Activists throughout Illinois are calling for tax and public pension reform, arguing that homeowners are being forced to pay higher taxes even as their homes have lost value over the past 20 years.
A study by state government watchdog group Illinois Policy Institute (IPI) recently found that homeowners in Lake County have seen the values of their homes fall 31 percent since the market crash of 2007 – while taxes have increased by 2 percent.
Kathy Myalls, President of the New Trier Republican Organization and a Lake County Resident, says that Lake County has not fared as badly as the rest of the state.
President Kathy Myalls of the New Trier Republican Organization | Facebook
“Home values in Cook County are down 31 percent while property taxes are up 22 percent over that same period," Myalls said. "Across the state, property values are down 21 percent and property taxes are up 9 percent.”
Myalls said that many people don’t understand exactly how property taxes in the state work. The taxing bodies determine how much money their pool of taxpayers must raise; and then the homeowners must share the burden. If property values go down, or if there are fewer residents to help meet the cost, individual tax bills may still increase.
“If my taxes go down, my neighbors' taxes go up,” Myalls said. “The school district and library will still get the full amount they request. Taxing entities are not affected at all by changes in home values or appraisals.”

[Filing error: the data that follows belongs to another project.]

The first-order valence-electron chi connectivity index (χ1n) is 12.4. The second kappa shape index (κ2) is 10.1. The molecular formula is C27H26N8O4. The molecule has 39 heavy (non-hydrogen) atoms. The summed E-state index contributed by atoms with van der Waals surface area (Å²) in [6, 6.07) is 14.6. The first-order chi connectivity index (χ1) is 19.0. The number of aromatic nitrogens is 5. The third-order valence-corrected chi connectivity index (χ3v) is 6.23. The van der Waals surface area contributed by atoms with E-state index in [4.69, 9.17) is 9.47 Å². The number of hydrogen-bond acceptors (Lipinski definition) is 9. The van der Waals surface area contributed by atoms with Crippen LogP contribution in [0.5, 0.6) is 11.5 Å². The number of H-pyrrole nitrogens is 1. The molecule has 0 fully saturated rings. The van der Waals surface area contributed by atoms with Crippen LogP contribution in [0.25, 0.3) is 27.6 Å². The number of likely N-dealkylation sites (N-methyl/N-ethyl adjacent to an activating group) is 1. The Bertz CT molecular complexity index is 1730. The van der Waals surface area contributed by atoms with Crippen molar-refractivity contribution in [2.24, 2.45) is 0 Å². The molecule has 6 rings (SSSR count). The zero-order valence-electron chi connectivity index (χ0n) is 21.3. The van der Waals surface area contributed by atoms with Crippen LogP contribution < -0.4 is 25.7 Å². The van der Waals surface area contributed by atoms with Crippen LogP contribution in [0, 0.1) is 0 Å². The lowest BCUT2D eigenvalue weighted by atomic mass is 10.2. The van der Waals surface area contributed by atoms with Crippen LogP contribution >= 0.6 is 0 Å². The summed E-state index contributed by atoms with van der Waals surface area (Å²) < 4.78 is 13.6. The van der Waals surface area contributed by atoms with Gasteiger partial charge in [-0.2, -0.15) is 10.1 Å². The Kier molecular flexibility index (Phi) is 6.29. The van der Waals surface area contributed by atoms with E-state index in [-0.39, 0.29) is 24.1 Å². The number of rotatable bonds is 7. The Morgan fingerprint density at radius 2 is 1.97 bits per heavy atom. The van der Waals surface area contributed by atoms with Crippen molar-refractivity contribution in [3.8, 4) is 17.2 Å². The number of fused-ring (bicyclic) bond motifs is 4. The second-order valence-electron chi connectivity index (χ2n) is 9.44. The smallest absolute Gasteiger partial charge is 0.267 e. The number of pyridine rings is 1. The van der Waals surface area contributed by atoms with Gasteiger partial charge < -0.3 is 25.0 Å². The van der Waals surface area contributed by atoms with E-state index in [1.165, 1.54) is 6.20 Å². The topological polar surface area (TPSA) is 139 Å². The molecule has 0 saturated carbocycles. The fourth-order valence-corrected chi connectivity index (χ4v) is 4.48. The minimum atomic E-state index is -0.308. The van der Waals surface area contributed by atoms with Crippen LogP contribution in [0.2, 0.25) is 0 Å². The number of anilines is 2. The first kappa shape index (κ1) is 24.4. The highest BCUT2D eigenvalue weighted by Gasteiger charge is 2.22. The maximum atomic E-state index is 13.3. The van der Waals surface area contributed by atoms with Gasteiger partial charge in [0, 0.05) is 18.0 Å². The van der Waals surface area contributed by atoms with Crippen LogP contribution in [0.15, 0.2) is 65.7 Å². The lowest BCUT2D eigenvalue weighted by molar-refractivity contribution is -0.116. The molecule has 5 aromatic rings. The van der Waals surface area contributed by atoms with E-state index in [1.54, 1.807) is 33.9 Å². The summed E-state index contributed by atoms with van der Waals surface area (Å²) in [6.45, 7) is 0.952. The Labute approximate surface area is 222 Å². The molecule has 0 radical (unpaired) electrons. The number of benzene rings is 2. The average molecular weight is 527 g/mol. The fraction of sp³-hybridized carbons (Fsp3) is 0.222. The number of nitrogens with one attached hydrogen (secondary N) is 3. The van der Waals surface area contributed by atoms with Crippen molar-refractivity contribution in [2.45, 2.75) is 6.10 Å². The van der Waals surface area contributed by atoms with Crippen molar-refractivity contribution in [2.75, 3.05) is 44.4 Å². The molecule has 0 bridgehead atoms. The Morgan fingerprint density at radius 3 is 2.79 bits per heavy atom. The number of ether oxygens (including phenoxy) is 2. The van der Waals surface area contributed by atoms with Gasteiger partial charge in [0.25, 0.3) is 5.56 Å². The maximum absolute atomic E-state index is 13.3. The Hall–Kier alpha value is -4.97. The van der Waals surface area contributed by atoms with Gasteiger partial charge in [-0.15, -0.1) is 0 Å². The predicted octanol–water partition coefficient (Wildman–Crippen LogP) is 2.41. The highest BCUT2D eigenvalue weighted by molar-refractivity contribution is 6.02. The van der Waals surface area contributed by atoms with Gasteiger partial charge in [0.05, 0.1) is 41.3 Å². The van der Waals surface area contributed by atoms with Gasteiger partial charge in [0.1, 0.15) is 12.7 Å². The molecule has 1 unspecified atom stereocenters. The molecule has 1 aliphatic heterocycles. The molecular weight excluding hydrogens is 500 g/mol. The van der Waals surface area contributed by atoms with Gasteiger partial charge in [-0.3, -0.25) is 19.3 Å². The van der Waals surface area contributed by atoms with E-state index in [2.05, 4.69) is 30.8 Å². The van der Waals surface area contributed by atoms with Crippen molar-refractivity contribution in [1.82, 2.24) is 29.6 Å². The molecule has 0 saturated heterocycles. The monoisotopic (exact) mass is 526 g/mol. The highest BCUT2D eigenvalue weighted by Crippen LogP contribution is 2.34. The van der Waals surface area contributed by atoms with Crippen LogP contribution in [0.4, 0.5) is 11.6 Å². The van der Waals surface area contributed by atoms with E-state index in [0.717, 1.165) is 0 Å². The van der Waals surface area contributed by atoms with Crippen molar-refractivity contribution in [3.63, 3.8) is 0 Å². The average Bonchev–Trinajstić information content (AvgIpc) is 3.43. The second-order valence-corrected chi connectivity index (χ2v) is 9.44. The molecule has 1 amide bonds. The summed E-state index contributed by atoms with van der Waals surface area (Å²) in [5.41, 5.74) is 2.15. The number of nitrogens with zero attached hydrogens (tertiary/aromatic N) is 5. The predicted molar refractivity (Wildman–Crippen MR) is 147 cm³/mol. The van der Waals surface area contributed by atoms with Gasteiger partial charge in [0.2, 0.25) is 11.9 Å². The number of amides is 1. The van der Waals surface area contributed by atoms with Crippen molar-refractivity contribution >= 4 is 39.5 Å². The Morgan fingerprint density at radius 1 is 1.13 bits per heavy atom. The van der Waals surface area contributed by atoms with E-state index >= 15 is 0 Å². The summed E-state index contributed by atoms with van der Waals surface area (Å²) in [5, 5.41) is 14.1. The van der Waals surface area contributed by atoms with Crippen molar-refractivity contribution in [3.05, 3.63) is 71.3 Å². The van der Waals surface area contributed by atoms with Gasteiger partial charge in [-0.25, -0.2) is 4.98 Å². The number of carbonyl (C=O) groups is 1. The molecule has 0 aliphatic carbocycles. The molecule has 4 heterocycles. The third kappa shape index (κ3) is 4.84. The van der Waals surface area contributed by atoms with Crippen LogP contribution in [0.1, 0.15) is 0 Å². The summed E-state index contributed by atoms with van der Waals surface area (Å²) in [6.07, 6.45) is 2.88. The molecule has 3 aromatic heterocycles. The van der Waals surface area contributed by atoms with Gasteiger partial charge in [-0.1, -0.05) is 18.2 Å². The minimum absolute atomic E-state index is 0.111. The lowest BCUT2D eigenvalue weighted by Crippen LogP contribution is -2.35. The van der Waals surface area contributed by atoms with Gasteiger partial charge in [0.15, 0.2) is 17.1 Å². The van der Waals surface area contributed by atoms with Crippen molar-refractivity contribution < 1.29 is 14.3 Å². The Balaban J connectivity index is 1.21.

Myalls added that the state's massive pension debt is driving increased costs for local Illinois governments.
“The Illinois Supreme Court, in its infinite wisdom, has ruled that pension benefits are unchangeable virtually as of the date of hire," Myalls said. "In other words, If I am hired as a teacher today, then for as long as I am a teacher, the pension I was promised as of my date of hire cannot be diminished.”
She noted that these pensions often increase substantially every year, and must be paid before the salaries of current public servants such as policemen, firefighters and teachers. Myalls also pointed to longer life expectancies creating situations where employees draw pensions for longer periods of times than they spent working in their careers.
“The private sector did away with pensions more than 20 years ago specifically for these reasons," Myalls said. "Defined benefit retirement places all of the market risk on the employer, and in the case of public workers, you and I are the employers. Pensions are not sustainable any longer without major reform.”